Lipomas are the most frequent benign soft tissue tumors, occurring as a slowly enlarging, painless mass formation. They commonly AFFECT THE UPPER BACK and shoulder, but also accur in the oral cavity in lower rates, predominantly the buccal mucosa, followed by the lip and the tongue . multiple involvement is known as benign symmetricallipomatosis (BSL; Madelung´s disease), and characterized by the diffuse growth of non encapsulated lipomas. Multiple tongue lipomas, particularly symmetric tumor formation, is called symmetric lipomatosis of the tongue.
Histologically, lipomas are classified into various subtypes, including simple lipomas, fibrolipomas, angiolipomas, myxoid lipomas, pleomorphic lipomas, and spindle celllipomas. Spindle cell lipomas (SCL), an uncommon variant first reported by Enzinger and Harvey in 1975, is composed of mature fat cells, collagen-forming spindle cells, and sparse mast cells. SCL typically occurs in elderly men as a solitary lesion in the posterior neck and back.
Resection and immediate reconstruction of a pediatric vascular malformation in the mandible: Case report
Centralarteriovenous malformation (AVM) of the jaws are rare and potentially life-threatening entities that can present as innocuous episodes of gingival bleeding, slow growing expansile masses, or severe hemorrhage. Treatment may be surgical or nonsurgical. The latter includes intravascular embolization with colis, and/or sclerosing solutions. Surgical resection is reserved for lesions that are extensiveand/or refractory to endovascular therapy.
MINIMALLY INVASIVE THERAPY, such as endovascular obliteration, are generally preferred for the treatment of vascular lesions.
Teeth are exposed to daily physiologic stress from mastication and this micro trauma may be sufficient to induce bleeding.
Vascular malformation are caused by a failure of blood vessel morphogenesis during the late stage ofangiogenesis, i,e., during the truncal stage of embryonic development. These abnormal vessels that are fed by smaller tributary vessels. The type of vessels that comprise the malformation will determine the extent of blood flow that the central area will receive.
These lesions are divided into low-and high-flow varieties. Capillary, venous, or lymphatic malformations are considered to be low-flowmalformations and arterial and arteriovenous network are considered high-flown malformations. The combination of numerous.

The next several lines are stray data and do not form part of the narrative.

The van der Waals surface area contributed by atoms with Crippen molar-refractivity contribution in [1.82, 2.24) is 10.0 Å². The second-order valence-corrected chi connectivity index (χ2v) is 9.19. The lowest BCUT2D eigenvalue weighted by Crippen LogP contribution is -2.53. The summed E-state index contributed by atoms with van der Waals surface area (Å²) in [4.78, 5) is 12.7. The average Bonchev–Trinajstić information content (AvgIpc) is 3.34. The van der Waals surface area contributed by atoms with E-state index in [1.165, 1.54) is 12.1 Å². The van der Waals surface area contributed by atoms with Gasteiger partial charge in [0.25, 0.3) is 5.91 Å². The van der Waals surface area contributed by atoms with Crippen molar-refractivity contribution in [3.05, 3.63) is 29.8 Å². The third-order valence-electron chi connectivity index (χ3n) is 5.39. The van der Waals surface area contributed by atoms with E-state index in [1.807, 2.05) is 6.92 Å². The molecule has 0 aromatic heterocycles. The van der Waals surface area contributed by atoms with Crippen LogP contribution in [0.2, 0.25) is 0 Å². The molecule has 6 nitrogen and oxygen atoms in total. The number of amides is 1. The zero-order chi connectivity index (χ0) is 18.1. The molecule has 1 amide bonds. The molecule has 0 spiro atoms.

Feeding vessels, the delivery of blood at arterial pressure, and an inherent structural weakness in the vessel walls will cause the central channel to enlarge while simultaneously recruiting more feeding vessels.
Consequently, as more blood flows through the malformation, thelikelihood increases that significant acute hemorrhage might occur.
Vascular anomalies in general are uncommon but tend to occur most frequently in the head and neck.
The most common age group for the first detection of an AVM is birth to infancy, but initial onset has been described in patients as old as 74 years. There is an equal, male to female ration when the initial presentation is atbirth, but there is female predominance when presentation is during or after puberty.
In contrast to hemangiomas, malformations do not involute spontaneously. The presence of signs and symptoms are largely dependent on the location of the lesion. Patients may present with vague complaints such as awelling, pain, pressure, toothache, earache, pulsation, and ocular paint. Vascular malformations at thealveolar level may present with gingival bleeding, mobile teeth, and depressible teeth, and occlusal abnormalities. Lesions that extend superficially toward the skin may produce swelling, neurosensory dificits, and mimic vascular nevi.
INDURATED TONGUE LESION
The tongues is the most commonly affected intraoral site, followed by the lip, palate and gingival.
Successful Reconstruction Of...